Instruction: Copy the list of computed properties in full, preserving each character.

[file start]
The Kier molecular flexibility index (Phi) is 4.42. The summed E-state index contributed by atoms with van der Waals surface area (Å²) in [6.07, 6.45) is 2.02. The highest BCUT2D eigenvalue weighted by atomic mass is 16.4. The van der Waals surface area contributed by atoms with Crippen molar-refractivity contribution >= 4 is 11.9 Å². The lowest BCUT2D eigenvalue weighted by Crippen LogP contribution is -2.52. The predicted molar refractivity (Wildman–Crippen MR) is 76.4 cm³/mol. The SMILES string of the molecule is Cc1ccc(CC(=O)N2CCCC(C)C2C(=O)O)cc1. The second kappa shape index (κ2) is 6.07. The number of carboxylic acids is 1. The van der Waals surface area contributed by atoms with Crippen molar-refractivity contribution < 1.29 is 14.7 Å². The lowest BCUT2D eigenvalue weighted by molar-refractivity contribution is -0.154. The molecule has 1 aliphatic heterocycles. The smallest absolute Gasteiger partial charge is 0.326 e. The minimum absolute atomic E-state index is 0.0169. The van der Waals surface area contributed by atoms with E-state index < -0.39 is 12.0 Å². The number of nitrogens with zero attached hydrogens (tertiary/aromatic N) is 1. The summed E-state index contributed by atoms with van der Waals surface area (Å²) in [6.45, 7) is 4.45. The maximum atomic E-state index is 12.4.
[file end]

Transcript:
The Kier molecular flexibility index (Phi) is 4.42. The summed E-state index contributed by atoms with van der Waals surface area (Å²) in [6.07, 6.45) is 2.02. The highest BCUT2D eigenvalue weighted by atomic mass is 16.4. The van der Waals surface area contributed by atoms with Crippen molar-refractivity contribution >= 4 is 11.9 Å². The lowest BCUT2D eigenvalue weighted by Crippen LogP contribution is -2.52. The predicted molar refractivity (Wildman–Crippen MR) is 76.4 cm³/mol. The SMILES string of the molecule is Cc1ccc(CC(=O)N2CCCC(C)C2C(=O)O)cc1. The second kappa shape index (κ2) is 6.07. The number of carboxylic acids is 1. The van der Waals surface area contributed by atoms with Crippen molar-refractivity contribution < 1.29 is 14.7 Å². The lowest BCUT2D eigenvalue weighted by molar-refractivity contribution is -0.154. The molecule has 1 aliphatic heterocycles. The smallest absolute Gasteiger partial charge is 0.326 e. The minimum absolute atomic E-state index is 0.0169. The van der Waals surface area contributed by atoms with E-state index < -0.39 is 12.0 Å². The number of nitrogens with zero attached hydrogens (tertiary/aromatic N) is 1. The summed E-state index contributed by atoms with van der Waals surface area (Å²) in [6.45, 7) is 4.45. The maximum atomic E-state index is 12.4.